Medieval Loom Research
Vikings used warped weighted vertical looms. Whereas I have used 2 heddle on a rigid heddle loom. Rigid heddles have been discovered in much earlier Roman graves, therefore they were in use prior to the 11th C. However the extant rigid heddles have been either found only in fragments or in narrower widths. As I do not have a warp weighted loom, nor the space to build one, I chose to use my rigid heddle loom as this is a more reasonable loom to fit in my house. Rigid heddle weaving is also a style that would have been used by my persona (7th C Persian). This method also simulates weaving on a simple drawloom, or an early horizontal loom. A variety of looms were used throughout the Middle Ages. The Vikings are famous for their use of warp weighted looms, perhaps the most widely known Medieval loom. The warp weighted loom is comprised of a set of uprights and one beam, which holds the woven cloth. The warp is hung from the upper beam and weighted with stones or ceramic weights. This loom would have been used to produce the fabric used for hoods, tunics, accessories and the like. However a variety of other looms were used in other regions. The Egyptians developed both a horizontal loom and a vertical loom. The horizontal loom is developed first, as early as the Middle Kingdom period (Harris, 1995; Jenkins, 2002; Weibel, 1952). This loom is made by staking out two beams and using a fixed heddle, which may have been wide rigid heddles (Harris, 1995; Jenkins, 2002; Weibel, 1952). The rigid heddle loom is a modern version of this loom, the main difference being the revolving beams and the make of the heddle, which is why I chose this method for weaving this fabric. Other looms used throughout the Middle Ages include the two beam vertical loom, developed by the Egyptians in 1500 BC (Harris, 1995; Jenkins, 2002). This loom is made using two vertical uprights with two horizontal beams, which hold the warp. This loom includes one or two rods with leashes that are used to manipulate the warp and thus create the weave. It is very similar to the tapestry loom used by Egyptians as early as the 6th C to weave tapestry decorations for clothing and later by Europeans to weave large wall hangings. Finally the treadle loom, which is a foot manipulated horizontal loom, and the drawloom. The treadle loom was developed by the Chinese two to three centuries before the Christian Era (Harris, 1995). This technology arrived in Europe by the 13th C and would not have been in use in Europe at the time of this hood (Harris, 1995). The development of the drawloom enabled incredibly complex fabrics to be woven. The drawloom was either developed in China or Syria (Harris, 1995; Weibel, 1952). The complexity of fabrics woven in China and Sasanid Persia provdie the evidence that the drawloom was developed in this area of the wold in or before the 7th C (Harris, 1995; Weibel, 1952). The drawloom is a fantastic device, which allows the warp threads to be freely raised in regular complex patterns (Harris, 1995: Weibel, 1952). The drawloom was used by a weaver with the asistance of untrained children or slaves (Weibel, 1952). Drawings of drawlooms provide evidence on how these looms were operated (Harris, 1995; Weibel, 1952). A drawloom is not very practical for use in a modern life, as it is very time consuming to warp and use by one person.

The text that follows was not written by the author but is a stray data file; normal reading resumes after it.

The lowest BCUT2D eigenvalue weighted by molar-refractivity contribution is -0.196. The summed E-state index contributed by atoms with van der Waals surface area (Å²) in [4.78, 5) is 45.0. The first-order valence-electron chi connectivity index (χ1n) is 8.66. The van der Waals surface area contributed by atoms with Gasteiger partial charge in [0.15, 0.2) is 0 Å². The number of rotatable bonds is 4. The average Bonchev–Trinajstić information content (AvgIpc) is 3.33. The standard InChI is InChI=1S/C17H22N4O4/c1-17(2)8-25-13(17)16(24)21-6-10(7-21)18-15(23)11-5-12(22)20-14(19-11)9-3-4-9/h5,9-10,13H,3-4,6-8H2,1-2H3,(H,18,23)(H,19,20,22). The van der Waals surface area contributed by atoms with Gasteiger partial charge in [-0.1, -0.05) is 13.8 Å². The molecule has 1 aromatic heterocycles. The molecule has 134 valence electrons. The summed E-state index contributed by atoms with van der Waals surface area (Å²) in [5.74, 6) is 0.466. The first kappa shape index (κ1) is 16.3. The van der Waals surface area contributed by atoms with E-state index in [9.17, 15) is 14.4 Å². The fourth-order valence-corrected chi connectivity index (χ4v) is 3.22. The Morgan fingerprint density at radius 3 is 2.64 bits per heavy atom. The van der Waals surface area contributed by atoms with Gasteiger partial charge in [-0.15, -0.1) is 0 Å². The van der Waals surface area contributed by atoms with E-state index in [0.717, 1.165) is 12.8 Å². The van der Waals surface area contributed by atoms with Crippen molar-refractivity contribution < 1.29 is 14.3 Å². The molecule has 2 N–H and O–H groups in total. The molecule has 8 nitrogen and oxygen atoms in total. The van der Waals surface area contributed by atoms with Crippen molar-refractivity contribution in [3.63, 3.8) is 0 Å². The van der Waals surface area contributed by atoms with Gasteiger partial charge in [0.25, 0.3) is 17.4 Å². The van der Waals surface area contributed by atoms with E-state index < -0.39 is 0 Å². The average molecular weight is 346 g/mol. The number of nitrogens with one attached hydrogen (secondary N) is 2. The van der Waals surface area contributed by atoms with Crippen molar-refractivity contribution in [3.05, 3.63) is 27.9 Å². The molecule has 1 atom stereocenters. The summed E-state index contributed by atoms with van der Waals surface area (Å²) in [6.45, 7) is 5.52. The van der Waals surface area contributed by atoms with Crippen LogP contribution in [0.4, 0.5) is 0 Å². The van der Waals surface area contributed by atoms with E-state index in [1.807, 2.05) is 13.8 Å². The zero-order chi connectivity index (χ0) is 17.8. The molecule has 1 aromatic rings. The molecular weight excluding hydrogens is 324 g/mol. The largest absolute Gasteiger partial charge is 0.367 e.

References:Harris, J. ed. (1995). 5000 Years of Textiles. British Museum Press. Jorgensen, L.B. (2002). Scandinavia, AD 400-1000. Jenkins, D. ed.The Cambridge History of Western Textiles. Cambridge University Press. Løvlid, D. H. (2009) Nye tanker om Skjoldehamnfunnet. Dissertation (Figure Notes have English translations). Universitetet i Bergen. Ostergard, El (2004) Woven into the Earth: Textiles from Norse Greenland. Aarhus University Press. Denmark. Weibel, A.C. (1952) Two Thousand Years of Textiles: The Figured Textiles of Europe and the Near East. The Detroit Institute of Arts. New York.